Conclusion This paper summarizes the current findings regarding the anti-colitis activity of plant-derived alkaloids and shows how these alkaloids exhibit significant and beneficial effects in alleviating colonic inflammation. These natural alkaloids are not only promising agents for IBD treatment but are also components for developing new wonder drugs. However, the underlying molecular mechanisms or toxicological evaluation of most plant-derived alkaloids still require much scientific research, and their actual efficacies for IBD patients have not been verified well in field research. Thus, further clinical trials to elu...
Source: Frontiers in Pharmacology - April 12, 2019 Category: Drugs & Pharmacology Source Type: research

Isolation of Antimicrobial Compounds From Cnestis ferruginea Vahl ex. DC (Connaraceae) Leaves Through Bioassay-Guided Fractionation
Conclusion In conclusion, aqueous extracts of C. ferruginea leaves showed antimicrobial activity due to the presence of hydroquinone and caffeic acid methyl ester. This supports its traditional use for infections and confirmed that the active molecules are water-soluble. Author Contributions KK, SP, LVP, and WL conceived and designed the experiments. SP, KK, M-RY, and J-GL performed the experiments. SP, LVP, WL, M-RY, J-GL, and Z-HJ analyzed the data. WL and Z-HJ contributed reagents, materials, and analysis tools. KK, SP, WL, M-RY, Z-HJ, and LVP contributed to the writing of the manuscript. All authors contributed to m...
Source: Frontiers in Microbiology - April 11, 2019 Category: Microbiology Source Type: research

Etiology and Outcomes of Thrombotic Microangiopathies.
CONCLUSIONS: Secondary thrombotic microangiopathies represent the majority of thrombotic microangiopathies. Multiple thrombotic microangiopathies causes are present in one half of secondary thrombotic microangiopathies. The risks of dialysis, neurologic and cardiac complications, and death vary by the cause of thrombotic microangiopathies. PODCAST: This article contains a podcast at https://www.asn-online.org/media/podcast/CJASN/2019_03_12_CJASNPodcast_19_04_.mp3. PMID: 30862697 [PubMed - as supplied by publisher]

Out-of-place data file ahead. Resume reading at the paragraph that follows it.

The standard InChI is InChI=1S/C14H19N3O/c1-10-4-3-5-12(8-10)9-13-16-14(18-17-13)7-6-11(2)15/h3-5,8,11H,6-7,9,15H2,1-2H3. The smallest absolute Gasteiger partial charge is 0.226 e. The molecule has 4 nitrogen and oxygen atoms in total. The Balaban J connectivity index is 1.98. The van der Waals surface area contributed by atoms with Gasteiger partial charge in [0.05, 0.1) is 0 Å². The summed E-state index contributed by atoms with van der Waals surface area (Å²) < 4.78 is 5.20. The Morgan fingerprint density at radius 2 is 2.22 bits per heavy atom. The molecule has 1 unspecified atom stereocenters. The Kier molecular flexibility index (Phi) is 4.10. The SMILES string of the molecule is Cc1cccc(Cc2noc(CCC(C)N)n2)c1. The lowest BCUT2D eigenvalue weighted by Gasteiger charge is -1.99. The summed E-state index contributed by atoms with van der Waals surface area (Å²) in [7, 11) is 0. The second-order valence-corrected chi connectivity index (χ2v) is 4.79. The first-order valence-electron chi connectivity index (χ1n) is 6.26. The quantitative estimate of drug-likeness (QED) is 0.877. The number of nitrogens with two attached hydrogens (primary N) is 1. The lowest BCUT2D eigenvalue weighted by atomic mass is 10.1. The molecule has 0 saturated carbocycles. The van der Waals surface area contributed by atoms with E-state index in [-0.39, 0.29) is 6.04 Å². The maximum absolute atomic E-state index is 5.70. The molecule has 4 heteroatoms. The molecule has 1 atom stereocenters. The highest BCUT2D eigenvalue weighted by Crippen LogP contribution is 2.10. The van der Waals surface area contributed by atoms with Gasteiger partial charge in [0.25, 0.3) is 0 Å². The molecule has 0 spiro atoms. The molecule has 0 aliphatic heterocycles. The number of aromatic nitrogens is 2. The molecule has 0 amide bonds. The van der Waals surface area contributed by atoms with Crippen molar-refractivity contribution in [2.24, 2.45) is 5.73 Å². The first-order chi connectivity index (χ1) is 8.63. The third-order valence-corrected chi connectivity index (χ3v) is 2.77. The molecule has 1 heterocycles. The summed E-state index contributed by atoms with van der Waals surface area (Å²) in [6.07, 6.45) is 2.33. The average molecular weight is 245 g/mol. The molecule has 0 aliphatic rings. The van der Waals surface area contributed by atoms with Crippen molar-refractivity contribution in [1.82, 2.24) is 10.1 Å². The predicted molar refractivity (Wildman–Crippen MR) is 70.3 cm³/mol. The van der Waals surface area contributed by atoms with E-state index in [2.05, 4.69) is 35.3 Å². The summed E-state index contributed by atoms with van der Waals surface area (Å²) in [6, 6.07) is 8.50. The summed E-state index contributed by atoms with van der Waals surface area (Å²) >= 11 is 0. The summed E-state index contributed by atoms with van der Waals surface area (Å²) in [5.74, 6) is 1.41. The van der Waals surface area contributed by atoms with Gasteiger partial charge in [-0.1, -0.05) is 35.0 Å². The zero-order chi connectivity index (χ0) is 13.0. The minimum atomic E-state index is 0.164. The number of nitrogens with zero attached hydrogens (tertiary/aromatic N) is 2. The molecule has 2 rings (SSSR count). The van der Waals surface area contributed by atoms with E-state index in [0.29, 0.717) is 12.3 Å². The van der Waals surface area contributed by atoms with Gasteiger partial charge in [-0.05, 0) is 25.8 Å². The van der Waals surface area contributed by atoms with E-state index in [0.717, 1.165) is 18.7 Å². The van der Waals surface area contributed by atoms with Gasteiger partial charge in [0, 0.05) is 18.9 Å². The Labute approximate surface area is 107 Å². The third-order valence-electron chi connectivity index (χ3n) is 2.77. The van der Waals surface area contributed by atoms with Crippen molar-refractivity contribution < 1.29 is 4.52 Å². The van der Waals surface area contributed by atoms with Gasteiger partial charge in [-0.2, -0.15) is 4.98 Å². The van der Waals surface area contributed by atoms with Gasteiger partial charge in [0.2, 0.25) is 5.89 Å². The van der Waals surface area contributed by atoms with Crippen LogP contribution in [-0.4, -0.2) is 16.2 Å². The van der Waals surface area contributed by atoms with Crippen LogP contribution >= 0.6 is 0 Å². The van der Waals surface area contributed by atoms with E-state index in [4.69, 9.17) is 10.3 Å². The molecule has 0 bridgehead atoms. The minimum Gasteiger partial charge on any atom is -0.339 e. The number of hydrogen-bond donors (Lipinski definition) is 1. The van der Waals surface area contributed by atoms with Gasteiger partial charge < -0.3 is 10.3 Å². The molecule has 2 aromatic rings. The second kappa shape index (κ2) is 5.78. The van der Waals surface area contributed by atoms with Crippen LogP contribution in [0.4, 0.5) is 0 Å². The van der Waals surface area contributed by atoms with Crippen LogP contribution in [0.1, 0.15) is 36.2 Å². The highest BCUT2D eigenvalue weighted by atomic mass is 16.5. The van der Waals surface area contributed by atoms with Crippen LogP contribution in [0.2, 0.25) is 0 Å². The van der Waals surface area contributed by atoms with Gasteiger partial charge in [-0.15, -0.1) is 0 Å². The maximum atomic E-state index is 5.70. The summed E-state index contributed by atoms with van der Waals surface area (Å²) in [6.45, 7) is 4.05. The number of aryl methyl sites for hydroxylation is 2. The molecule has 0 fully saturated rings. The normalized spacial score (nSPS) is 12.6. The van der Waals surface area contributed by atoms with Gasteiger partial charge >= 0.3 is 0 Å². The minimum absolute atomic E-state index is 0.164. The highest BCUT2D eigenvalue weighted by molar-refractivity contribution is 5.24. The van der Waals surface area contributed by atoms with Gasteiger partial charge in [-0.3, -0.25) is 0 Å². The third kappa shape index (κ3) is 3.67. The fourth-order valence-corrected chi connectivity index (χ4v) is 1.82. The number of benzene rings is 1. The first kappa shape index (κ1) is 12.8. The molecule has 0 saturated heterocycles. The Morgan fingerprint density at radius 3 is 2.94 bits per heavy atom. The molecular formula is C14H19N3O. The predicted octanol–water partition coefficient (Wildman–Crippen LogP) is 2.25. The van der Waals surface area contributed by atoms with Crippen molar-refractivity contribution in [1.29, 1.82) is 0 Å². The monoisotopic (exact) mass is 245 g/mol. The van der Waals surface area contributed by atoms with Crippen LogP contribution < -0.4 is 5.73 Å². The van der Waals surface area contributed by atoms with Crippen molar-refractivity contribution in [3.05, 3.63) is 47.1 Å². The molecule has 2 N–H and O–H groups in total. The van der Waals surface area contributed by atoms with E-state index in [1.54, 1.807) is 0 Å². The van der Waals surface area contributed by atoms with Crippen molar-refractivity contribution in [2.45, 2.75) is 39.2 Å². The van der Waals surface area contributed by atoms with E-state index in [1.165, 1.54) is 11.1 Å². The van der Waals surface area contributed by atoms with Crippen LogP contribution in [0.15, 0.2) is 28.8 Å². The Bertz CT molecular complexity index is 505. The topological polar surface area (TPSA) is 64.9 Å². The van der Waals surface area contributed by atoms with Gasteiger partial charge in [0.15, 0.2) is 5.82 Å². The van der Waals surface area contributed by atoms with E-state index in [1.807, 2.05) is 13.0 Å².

Source: Clinical Journal of the American Society of Nephrology : CJASN - March 12, 2019 Category: Urology & Nephrology Authors: Bayer G, von Tokarski F, Thoreau B, Bauvois A, Barbet C, Cloarec S, Mérieau E, Lachot S, Garot D, Bernard L, Gyan E, Perrotin F, Pouplard C, Maillot F, Gatault P, Sautenet B, Rusch E, Buchler M, Vigneau C, Fakhouri F, Halimi JM Tags: Clin J Am Soc Nephrol Source Type: research

Hemodynamic consequences of intravenously given E. coli suspension: observations in a fulminant sepsis model in pigs, a descriptive case –control study
ConclusionsThese results may serve as additional pathophysiological information of hemodynamic changes occurring during hypodynamic sepsis and may contribute to a better understanding of the pathomechanism of septic multiple organ failure.
Source: European Journal of Medical Research - February 13, 2019 Category: Research Source Type: research

The use of bedside echocardiography for measuring cardiac index and systemic vascular resistance in pediatric patients with septic shock
Conclusion: There was a persistently high systemic vascular resistance index in cold shock patients that influenced the stroke volume index, cardiac index, and velocity time integral. The use of echocardiograms for hemodynamic measurements is important in pediatric septic shock patients to adjust dilators, and vasopressor doses and achieve resuscitation targets in a timely manner.
Source: Revista Brasileira de Terapia Intensiva - January 17, 2019 Category: Intensive Care Source Type: research

The Emergence of Non-communicable Disease in Indonesia.
Authors: Purnamasari D Abstract Based on data from the Indonesian Ministry of Health Information Center, the estimated population of Indonesia in 2016 was approximately 258,704,986 people, consisted of 129,988,690 men and 128,716,296 women. This number of Indonesian population represents young population since the proportion of population aged 0-14 years is more than that aged >14 years. Meanwhile, the proportion of population aged 50 years and above is significantly reduced, which is thought to be due to high mortality rate in the middle-aged population. The mortality rate in  Indonesia is dominated by non-com...